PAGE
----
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Google pays CEO $1, four other execs get $124M

By Michael Liedtke

AP Technology Writer

POSTED:
LAST UPDATED: 11:12 a.m. HST, Apr 25, 2013



SAN FRANCISCO » Google CEO Larry Page and his longtime partner Sergey Brin limited their salaries to $1 apiece last year, while four other top executives received combined compensation packages totaling more than $124 million.

The breakdown disclosed in a regulatory filing Wednesday consisted mostly of stock awards that could ultimately be worth more or less money, depending on how Google's stock price fares in the future. Google Inc. also paid all four of the executives besides Page and Brin their maximum bonuses to reward them for their accomplishments during a year that saw the Internet search leader's stock price and earnings rise by 10 percent from 2011.

Page and Brin, who co-founded Google in 1998, have capped their salaries to $1 since the company went public in 2004. It's a symbolic gesture that other top Silicon Valley executives such as Apple Inc.'s late CEO Steve Jobs, and Yahoo Inc. co-founder Jerry Yang have made after amassing fortunes through the stock that they held in their respective companies.

Page, 40, and Brin, 39, are Google's two biggest stockholders, with stakes that are each currently worth about $20 billion.

Meanwhile, other Google executives are still looking to build their fortunes.

Last year's biggest windfall went to Nikesh Arora, who oversees the advertising sales that generated most of Google's $50 billion in revenue last year.

Arora's compensation package was valued at $46.7 million, including $10.8 million cash bonus to supplement his $650,000 salary. The bonus included an $8 million discretionary payment that was boosted by a decision to cancel some of Arora's stock awards in exchange for $4.7 million in cash, according to the Google proxy statement inviting shareholders to the company's June 6 annual meeting at its Mountain View, Calif., headquarters.

Arora's pay last year more than doubled from $23.2 million in 2011.

Patrick Pichette, Google's chief financial officer, and David Drummond, the company's top lawyer, both received hefty raises, too. Pichette's compensation package was valued at $38.7 million, more than doubling from $18.3 million in the previous year. Drummond's pay climbed 71 percent to $31.3 million last year.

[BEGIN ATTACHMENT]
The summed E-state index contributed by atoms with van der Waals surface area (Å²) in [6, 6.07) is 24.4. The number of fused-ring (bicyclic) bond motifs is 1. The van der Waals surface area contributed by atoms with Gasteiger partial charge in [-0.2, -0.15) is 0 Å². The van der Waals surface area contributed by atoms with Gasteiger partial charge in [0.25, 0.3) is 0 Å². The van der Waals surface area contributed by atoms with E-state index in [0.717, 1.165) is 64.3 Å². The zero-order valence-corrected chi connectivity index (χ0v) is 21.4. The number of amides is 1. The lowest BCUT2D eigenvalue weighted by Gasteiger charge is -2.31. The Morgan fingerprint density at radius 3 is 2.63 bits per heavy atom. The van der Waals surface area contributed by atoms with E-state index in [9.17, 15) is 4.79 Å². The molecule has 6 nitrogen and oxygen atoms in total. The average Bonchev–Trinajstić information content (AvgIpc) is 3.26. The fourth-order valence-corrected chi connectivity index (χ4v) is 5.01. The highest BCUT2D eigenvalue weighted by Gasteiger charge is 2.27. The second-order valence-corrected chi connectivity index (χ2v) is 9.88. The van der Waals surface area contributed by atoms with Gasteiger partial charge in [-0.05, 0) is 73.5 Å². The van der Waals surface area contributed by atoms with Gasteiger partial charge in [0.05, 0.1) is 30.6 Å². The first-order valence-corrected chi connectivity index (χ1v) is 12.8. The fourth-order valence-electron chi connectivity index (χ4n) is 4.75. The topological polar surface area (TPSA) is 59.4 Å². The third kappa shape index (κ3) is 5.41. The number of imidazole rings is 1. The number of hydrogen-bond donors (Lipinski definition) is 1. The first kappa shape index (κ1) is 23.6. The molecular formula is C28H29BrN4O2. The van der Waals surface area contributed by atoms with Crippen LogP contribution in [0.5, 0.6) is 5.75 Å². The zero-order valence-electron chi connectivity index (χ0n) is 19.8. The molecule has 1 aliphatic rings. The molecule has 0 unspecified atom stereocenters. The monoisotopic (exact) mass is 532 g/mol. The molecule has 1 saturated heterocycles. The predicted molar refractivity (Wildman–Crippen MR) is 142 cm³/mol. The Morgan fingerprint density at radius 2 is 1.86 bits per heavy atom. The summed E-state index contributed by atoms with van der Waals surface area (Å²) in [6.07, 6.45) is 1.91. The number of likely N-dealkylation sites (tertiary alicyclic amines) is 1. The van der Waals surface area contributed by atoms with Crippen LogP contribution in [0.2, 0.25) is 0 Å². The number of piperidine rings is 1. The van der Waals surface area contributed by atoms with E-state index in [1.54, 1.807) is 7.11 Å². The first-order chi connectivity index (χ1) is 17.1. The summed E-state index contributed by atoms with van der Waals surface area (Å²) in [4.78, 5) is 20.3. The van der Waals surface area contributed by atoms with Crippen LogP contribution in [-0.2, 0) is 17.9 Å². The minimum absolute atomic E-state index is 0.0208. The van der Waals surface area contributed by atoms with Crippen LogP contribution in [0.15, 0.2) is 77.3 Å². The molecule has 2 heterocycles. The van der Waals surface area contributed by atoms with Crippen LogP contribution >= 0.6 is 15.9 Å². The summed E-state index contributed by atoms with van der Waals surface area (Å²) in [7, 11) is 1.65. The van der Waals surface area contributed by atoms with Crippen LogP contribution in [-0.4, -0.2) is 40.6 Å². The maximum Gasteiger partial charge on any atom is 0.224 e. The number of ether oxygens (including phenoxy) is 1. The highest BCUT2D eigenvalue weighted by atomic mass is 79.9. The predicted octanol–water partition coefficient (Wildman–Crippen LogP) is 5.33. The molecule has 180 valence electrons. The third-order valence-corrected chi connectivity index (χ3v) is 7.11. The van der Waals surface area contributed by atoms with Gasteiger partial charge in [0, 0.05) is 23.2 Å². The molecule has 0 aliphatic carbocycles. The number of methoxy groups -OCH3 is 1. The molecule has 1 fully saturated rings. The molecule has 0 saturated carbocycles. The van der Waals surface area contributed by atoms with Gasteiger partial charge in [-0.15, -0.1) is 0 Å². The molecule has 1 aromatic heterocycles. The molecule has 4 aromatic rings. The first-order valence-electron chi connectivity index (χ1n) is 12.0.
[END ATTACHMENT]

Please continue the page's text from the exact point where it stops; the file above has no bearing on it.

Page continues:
Google Executive Chairman Eric Schmidt's compensation plunged last year after the company gave him stock valued at nearly $94 million in 2011 in appreciation of his decade-long stint as CEO.

When Page took over as CEO two years ago, Schmidt accepted the company's offer to raise his salary from $1 to $1.25 million. Including a $6 million bonus and other perquisites, Schmidt's compensation last year was valued at $7.6 million. That was a 92 percent decline from his $101 million package in 2011.

Schmidt is in the process of selling up to 3.2 million shares of Google stock this year. As of April 8, he owned about 6.9 million shares of Google stock, down from 7.6 million shares at the end of last year. His remaining stake in Google is worth about $5.6 billion, based on Wednesday's closing price of $813.45 for the company's stock.

The Associated Press formula calculates an executive's total compensation by adding salary, bonuses, perks, above-market interest that the company pays on deferred compensation and the estimated value of stock and stock options awarded during the year.







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TLehel wrote:
The main reason why they pay themselves $1 is for tax purposes.
on April 25,2013 | 11:21AM
ellinaskyrt wrote:
Good point. And won't many execs of the most lucrative corporations who are paid $1 salaries be technically eligible to receive unemployment benefits, even if they are super-wealthy based on non-earned income?
on April 25,2013 | 11:30AM
GooglyMoogly wrote:
Usually, a wage floor is only one of the requirements to be eligible for unemployment. An individual also needs to be deemed unemployed "through no fault of their own" or not worked a specified number of hours over the course of the year. These execs (really, just the CEOs) only meet the wage floor requirement.
on April 25,2013 | 11:35AM
sailfish1 wrote:
I doubt that taxes is the main reason. Why would they care if they had to pay taxes on $20 million or even $40 million? The other executives pay taxes on their income too.
on April 25,2013 | 04:36PM
localguy wrote:
sailfish1 - Nice try but yes, by receiving a $1 salary there is no tax. Stocks are taxed more favorably than salary so a wise move on their side.
on April 25,2013 | 04:56PM
Kalaheo1 wrote:
My mail, calendar and all my searches are provided by Google. I've never paid them a penny for the incredible service they provide me, and they've been great.

If they can make that kind of money, I'm happy for them. Too bad the State of Hawaii and their "convenience fees" could learn a lot from them.


on April 25,2013 | 01:18PM
Upperkula wrote:
I dollar salary, but unlimited credit card expense account. That's why they the BOSS.
on April 25,2013 | 04:14PM
MizuInOz wrote:
Steve Jobs was THE $1 a year man. Larry Page is still no Steve Jobs.No matter what they imitate or steal. (Disclaimer: I am an Apple user and have no use of anything Gargle). :)
on April 26,2013 | 12:43AM
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